Creating a Pipeline to Future Engineers

National Engineers Week 2024

It’s a week to celebrate all the engineers, and how appropriate that this year’s theme is Welcome to the Future!

Engineer pipeline

Louisville Water’s team of engineers have worked hard over the last year creating a pipeline to future engineers at Moore High School and the University of Louisville.

Last month, a large group of engineers met with UofL’s student chapter of the American Society of Civil Engineering. Students had the chance to ask the six-member panel all about Louisville Water, the field of engineering, and the various career paths available at Louisville Water and the industry.

“Their interest in all of the opportunities at Louisville Water- the water quality lab, mechanical engineering, chemical engineering, and civil engineering- prompted the students to request a tour of the Crescent Hill Water Treatment Plant,” said Director of Engineering Jeremy Raney.

In addition, they saw what it looks like to be “boots on the ground” when an emergency happens. Director of Distribution Operations Joe Schmitt and Pat Howard, Manager of the Main Replacement and Rehabilitation Program, shared the work they did in eastern Kentucky following deadly flooding in summer 2022.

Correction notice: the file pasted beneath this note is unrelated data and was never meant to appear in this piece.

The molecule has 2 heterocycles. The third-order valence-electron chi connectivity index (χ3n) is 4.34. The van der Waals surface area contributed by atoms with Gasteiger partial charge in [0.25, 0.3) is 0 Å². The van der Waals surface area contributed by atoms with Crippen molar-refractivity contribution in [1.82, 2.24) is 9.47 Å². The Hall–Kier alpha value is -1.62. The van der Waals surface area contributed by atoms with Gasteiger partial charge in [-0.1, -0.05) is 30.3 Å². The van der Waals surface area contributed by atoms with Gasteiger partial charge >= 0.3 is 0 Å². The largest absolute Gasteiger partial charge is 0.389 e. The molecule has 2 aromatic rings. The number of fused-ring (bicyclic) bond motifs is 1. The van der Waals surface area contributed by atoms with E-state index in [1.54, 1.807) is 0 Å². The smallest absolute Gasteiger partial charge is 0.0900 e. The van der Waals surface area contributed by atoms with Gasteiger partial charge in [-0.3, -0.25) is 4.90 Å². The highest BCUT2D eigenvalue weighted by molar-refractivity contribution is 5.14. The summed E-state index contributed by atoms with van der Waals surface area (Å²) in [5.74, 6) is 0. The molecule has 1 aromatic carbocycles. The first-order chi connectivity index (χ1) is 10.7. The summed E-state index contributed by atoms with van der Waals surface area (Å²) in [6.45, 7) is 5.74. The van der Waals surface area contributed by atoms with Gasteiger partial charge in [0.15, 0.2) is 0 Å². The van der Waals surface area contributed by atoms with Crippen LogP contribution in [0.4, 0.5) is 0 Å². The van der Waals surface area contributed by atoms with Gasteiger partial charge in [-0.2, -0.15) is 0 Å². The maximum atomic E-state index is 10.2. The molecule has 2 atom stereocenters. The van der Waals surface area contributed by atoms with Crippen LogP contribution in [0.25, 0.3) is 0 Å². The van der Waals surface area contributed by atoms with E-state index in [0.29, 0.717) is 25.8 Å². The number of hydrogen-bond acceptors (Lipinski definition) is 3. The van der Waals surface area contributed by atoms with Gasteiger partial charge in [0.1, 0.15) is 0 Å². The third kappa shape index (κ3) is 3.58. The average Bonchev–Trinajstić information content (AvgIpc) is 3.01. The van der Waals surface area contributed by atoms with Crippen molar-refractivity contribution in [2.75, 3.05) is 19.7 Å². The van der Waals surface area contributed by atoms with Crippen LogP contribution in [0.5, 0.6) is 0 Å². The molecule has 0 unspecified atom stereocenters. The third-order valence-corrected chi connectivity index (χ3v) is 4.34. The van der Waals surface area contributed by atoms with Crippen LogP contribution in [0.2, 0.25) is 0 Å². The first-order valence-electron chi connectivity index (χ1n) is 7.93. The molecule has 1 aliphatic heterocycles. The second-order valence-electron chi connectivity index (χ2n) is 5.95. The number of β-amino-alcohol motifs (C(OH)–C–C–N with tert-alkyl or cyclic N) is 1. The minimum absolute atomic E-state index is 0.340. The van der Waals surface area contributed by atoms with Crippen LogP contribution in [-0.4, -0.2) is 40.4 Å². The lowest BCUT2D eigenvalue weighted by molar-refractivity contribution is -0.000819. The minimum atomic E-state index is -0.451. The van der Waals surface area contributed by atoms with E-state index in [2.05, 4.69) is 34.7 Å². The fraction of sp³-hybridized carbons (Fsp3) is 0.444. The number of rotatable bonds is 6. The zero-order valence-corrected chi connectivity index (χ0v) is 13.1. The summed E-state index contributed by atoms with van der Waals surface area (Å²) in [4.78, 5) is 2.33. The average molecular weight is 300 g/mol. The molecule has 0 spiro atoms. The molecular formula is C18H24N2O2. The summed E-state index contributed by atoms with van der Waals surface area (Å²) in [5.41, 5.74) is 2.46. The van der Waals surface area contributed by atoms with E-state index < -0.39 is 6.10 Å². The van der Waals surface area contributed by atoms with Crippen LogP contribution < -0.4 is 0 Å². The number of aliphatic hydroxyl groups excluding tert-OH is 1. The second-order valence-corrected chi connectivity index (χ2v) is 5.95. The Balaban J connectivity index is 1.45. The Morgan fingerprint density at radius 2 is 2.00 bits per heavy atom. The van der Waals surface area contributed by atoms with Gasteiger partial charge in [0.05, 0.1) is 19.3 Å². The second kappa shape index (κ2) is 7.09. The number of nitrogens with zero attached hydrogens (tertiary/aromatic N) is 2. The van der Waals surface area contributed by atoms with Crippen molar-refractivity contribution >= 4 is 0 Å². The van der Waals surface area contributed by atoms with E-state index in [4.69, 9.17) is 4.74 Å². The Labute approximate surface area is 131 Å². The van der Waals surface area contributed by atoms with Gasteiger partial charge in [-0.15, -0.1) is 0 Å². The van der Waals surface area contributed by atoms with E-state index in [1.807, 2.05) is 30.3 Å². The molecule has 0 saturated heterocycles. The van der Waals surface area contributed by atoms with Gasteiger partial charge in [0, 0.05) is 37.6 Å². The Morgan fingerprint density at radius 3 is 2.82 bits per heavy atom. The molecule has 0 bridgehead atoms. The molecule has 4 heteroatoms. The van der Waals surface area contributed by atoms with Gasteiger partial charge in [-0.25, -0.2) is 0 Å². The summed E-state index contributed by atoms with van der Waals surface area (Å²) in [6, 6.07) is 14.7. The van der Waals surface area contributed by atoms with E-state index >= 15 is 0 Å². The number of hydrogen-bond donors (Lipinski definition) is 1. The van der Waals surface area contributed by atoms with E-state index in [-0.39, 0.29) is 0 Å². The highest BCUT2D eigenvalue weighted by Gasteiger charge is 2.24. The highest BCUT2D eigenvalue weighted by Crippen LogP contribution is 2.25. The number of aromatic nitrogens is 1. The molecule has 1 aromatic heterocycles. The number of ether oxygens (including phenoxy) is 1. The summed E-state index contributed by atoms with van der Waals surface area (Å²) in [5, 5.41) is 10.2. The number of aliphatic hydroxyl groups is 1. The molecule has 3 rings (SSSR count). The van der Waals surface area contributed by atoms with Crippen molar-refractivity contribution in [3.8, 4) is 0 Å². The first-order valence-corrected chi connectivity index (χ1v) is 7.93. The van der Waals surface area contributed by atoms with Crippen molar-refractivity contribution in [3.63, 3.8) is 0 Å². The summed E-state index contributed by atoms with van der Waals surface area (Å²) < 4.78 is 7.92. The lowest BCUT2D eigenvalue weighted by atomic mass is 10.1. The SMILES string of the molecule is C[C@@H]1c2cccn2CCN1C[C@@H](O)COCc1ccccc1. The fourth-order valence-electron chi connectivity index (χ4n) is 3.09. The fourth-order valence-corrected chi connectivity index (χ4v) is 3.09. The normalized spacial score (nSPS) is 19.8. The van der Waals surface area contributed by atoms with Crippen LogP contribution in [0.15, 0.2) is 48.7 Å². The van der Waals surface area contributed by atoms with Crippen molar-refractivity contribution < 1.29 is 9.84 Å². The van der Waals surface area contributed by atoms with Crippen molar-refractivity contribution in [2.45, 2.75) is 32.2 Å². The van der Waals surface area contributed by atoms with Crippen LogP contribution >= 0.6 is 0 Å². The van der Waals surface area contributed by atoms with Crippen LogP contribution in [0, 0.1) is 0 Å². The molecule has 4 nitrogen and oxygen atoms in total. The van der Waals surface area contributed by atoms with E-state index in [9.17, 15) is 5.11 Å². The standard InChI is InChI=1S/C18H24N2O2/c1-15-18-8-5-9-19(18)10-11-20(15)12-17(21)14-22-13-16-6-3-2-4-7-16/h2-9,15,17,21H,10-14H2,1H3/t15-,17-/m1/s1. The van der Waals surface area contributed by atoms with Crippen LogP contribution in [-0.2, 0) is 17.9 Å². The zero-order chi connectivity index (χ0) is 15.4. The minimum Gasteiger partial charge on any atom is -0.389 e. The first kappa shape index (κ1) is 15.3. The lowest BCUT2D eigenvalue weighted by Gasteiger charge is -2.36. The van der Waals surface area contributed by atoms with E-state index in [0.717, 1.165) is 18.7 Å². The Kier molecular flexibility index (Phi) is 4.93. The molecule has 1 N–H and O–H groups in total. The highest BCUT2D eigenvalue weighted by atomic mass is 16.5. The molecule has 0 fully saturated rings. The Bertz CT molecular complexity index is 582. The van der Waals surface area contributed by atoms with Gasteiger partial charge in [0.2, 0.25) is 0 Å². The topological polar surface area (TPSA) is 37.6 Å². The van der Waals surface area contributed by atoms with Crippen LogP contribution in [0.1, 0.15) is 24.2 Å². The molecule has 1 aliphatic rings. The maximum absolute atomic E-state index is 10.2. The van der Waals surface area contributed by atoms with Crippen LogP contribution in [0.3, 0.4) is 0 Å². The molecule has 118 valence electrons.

Raney said the students were actively engaged in the presentation and asked good questions about the field they’ll be working in one day soon.

He added, “The competition to gain the interest of the best and brightest has grown exponentially in our region. We feel it is critical to maintain and build these relationships to gain more interest in career opportunities with Louisville Water as the number of students interested in engineering has decreased.”

Earlier this month, Manager of Infrastructure Planning David Mulloy was part of a guest lecture presented to students studying water supply and sewage. Mulloy explained the distribution system, how the water travels from our two treatment plants through our large system of water mains and pipes, a system made up of more than 4,200 miles!

“The students asked several interesting questions including the all-important, ‘why does our water taste so much better than everywhere else’?” Mulloy said.

Engineer pipeline

Those already in the water industry are also constantly learning and growing. Last week, Director of Infrastructure Planning and Records Jordan Basham hosted a class for the American Water Works Association’s (AWWA) Kentucky-Tennessee section. This is the third year Louisville Water hosted the Industry Perspectives Session of the Water Professionals Leadership Academy (WPLA). WPLA is an annual professional development program that helps water professionals in both states expand their professional skillsets.

Basham said, “This year’s class covered topics such as industry employment trends, Louisville Water’s safety program, the impact of AI and machine learning on the water sector, and Diversity, Equity, Inclusion, and Belonging. Louisville Water is proud to continue to support this program.”

Let’s raise a glass of Louisville Pure Tap® to our talented engineers!